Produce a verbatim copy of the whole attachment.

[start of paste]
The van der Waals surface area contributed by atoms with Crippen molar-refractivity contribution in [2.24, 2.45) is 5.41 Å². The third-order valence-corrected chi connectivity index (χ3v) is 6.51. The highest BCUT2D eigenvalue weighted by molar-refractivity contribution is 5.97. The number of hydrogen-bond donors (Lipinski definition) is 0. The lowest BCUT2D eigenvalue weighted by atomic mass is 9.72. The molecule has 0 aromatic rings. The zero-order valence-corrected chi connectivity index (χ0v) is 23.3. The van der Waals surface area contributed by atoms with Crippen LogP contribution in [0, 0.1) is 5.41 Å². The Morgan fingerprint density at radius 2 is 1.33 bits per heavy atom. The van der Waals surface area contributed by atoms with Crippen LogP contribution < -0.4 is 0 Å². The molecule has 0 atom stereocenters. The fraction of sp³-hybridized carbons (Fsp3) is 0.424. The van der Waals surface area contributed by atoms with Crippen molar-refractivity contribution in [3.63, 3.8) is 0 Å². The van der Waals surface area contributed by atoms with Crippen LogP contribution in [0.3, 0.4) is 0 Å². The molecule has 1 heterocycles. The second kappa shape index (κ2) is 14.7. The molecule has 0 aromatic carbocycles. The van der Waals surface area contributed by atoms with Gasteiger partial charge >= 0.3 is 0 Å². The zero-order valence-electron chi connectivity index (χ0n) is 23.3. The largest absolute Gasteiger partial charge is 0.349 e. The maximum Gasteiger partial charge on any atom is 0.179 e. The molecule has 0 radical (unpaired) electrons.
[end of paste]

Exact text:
The van der Waals surface area contributed by atoms with Crippen molar-refractivity contribution in [2.24, 2.45) is 5.41 Å². The third-order valence-corrected chi connectivity index (χ3v) is 6.51. The highest BCUT2D eigenvalue weighted by molar-refractivity contribution is 5.97. The number of hydrogen-bond donors (Lipinski definition) is 0. The lowest BCUT2D eigenvalue weighted by atomic mass is 9.72. The molecule has 0 aromatic rings. The zero-order valence-corrected chi connectivity index (χ0v) is 23.3. The van der Waals surface area contributed by atoms with Crippen LogP contribution in [0, 0.1) is 5.41 Å². The Morgan fingerprint density at radius 2 is 1.33 bits per heavy atom. The van der Waals surface area contributed by atoms with Crippen LogP contribution < -0.4 is 0 Å². The molecule has 0 atom stereocenters. The fraction of sp³-hybridized carbons (Fsp3) is 0.424. The van der Waals surface area contributed by atoms with Crippen molar-refractivity contribution in [3.63, 3.8) is 0 Å². The van der Waals surface area contributed by atoms with Crippen LogP contribution in [0.3, 0.4) is 0 Å². The molecule has 1 heterocycles. The second kappa shape index (κ2) is 14.7. The molecule has 0 aromatic carbocycles. The van der Waals surface area contributed by atoms with Gasteiger partial charge >= 0.3 is 0 Å². The zero-order valence-electron chi connectivity index (χ0n) is 23.3. The largest absolute Gasteiger partial charge is 0.349 e. The maximum Gasteiger partial charge on any atom is 0.179 e. The molecule has 0 radical (unpaired) electrons.